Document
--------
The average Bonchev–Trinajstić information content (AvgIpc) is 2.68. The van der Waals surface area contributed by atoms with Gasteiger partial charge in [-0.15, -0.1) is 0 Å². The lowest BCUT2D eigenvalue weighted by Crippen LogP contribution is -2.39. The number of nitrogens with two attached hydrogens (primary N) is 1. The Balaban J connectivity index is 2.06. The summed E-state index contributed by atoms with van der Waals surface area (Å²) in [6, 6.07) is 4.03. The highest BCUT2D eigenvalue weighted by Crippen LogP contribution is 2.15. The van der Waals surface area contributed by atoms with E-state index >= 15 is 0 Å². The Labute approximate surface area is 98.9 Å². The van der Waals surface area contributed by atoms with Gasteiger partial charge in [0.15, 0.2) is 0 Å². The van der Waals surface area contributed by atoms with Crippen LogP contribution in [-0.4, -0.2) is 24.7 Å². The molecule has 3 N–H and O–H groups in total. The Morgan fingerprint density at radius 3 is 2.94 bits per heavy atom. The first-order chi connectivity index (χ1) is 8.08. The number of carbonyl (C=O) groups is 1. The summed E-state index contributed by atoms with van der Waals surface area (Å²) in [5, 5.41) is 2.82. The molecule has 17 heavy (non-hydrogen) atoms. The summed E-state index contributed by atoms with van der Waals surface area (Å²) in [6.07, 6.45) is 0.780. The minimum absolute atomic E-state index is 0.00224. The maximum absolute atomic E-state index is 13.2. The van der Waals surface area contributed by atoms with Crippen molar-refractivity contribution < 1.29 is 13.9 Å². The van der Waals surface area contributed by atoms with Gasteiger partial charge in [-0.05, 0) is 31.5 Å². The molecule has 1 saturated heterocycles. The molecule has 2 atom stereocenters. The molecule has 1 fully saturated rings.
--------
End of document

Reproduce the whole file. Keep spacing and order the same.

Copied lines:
The average Bonchev–Trinajstić information content (AvgIpc) is 2.68. The van der Waals surface area contributed by atoms with Gasteiger partial charge in [-0.15, -0.1) is 0 Å². The lowest BCUT2D eigenvalue weighted by Crippen LogP contribution is -2.39. The number of nitrogens with two attached hydrogens (primary N) is 1. The Balaban J connectivity index is 2.06. The summed E-state index contributed by atoms with van der Waals surface area (Å²) in [6, 6.07) is 4.03. The highest BCUT2D eigenvalue weighted by Crippen LogP contribution is 2.15. The van der Waals surface area contributed by atoms with E-state index >= 15 is 0 Å². The Labute approximate surface area is 98.9 Å². The van der Waals surface area contributed by atoms with Gasteiger partial charge in [0.15, 0.2) is 0 Å². The van der Waals surface area contributed by atoms with Crippen LogP contribution in [-0.4, -0.2) is 24.7 Å². The molecule has 3 N–H and O–H groups in total. The Morgan fingerprint density at radius 3 is 2.94 bits per heavy atom. The first-order chi connectivity index (χ1) is 8.08. The number of carbonyl (C=O) groups is 1. The summed E-state index contributed by atoms with van der Waals surface area (Å²) in [5, 5.41) is 2.82. The molecule has 17 heavy (non-hydrogen) atoms. The summed E-state index contributed by atoms with van der Waals surface area (Å²) in [6.07, 6.45) is 0.780. The minimum absolute atomic E-state index is 0.00224. The maximum absolute atomic E-state index is 13.2. The van der Waals surface area contributed by atoms with Crippen molar-refractivity contribution < 1.29 is 13.9 Å². The van der Waals surface area contributed by atoms with Gasteiger partial charge in [-0.05, 0) is 31.5 Å². The molecule has 1 saturated heterocycles. The molecule has 2 atom stereocenters. The molecule has 1 fully saturated rings.